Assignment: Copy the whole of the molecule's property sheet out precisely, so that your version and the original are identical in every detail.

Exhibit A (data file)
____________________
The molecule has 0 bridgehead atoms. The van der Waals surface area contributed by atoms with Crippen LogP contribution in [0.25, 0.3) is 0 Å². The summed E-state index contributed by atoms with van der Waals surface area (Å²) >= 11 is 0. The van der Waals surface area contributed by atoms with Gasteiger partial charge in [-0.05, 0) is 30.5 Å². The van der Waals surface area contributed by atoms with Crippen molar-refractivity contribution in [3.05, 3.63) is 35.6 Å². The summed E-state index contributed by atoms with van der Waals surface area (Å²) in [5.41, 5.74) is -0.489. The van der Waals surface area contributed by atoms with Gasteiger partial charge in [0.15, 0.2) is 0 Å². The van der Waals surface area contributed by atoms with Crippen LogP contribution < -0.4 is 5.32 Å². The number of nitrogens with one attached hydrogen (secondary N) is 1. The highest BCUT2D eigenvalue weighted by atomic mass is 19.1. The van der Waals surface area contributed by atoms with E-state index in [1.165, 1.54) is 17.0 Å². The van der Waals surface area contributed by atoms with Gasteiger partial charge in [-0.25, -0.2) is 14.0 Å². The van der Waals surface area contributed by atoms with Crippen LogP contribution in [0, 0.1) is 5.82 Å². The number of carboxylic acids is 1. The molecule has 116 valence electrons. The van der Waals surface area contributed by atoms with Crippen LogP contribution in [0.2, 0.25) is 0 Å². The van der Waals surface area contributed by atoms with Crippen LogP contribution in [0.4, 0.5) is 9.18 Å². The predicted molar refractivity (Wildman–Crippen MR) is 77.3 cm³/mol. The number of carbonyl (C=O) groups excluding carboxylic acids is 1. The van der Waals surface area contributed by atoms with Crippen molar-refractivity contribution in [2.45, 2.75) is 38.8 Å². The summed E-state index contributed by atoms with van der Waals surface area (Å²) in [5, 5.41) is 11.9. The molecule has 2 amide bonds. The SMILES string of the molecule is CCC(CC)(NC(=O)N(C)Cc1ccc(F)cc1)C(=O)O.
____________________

The molecule has 0 bridgehead atoms. The van der Waals surface area contributed by atoms with Crippen LogP contribution in [0.25, 0.3) is 0 Å². The summed E-state index contributed by atoms with van der Waals surface area (Å²) >= 11 is 0. The van der Waals surface area contributed by atoms with Gasteiger partial charge in [-0.05, 0) is 30.5 Å². The van der Waals surface area contributed by atoms with Crippen molar-refractivity contribution in [3.05, 3.63) is 35.6 Å². The summed E-state index contributed by atoms with van der Waals surface area (Å²) in [5.41, 5.74) is -0.489. The van der Waals surface area contributed by atoms with Gasteiger partial charge in [0.15, 0.2) is 0 Å². The van der Waals surface area contributed by atoms with Crippen LogP contribution < -0.4 is 5.32 Å². The number of nitrogens with one attached hydrogen (secondary N) is 1. The highest BCUT2D eigenvalue weighted by atomic mass is 19.1. The van der Waals surface area contributed by atoms with E-state index in [1.165, 1.54) is 17.0 Å². The van der Waals surface area contributed by atoms with Gasteiger partial charge in [-0.25, -0.2) is 14.0 Å². The van der Waals surface area contributed by atoms with Crippen LogP contribution in [0, 0.1) is 5.82 Å². The number of carboxylic acids is 1. The molecule has 116 valence electrons. The van der Waals surface area contributed by atoms with Crippen LogP contribution in [0.2, 0.25) is 0 Å². The van der Waals surface area contributed by atoms with Crippen LogP contribution in [0.4, 0.5) is 9.18 Å². The predicted molar refractivity (Wildman–Crippen MR) is 77.3 cm³/mol. The number of carbonyl (C=O) groups excluding carboxylic acids is 1. The van der Waals surface area contributed by atoms with Crippen molar-refractivity contribution in [2.45, 2.75) is 38.8 Å². The summed E-state index contributed by atoms with van der Waals surface area (Å²) in [5, 5.41) is 11.9. The molecule has 2 amide bonds. The SMILES string of the molecule is CCC(CC)(NC(=O)N(C)Cc1ccc(F)cc1)C(=O)O.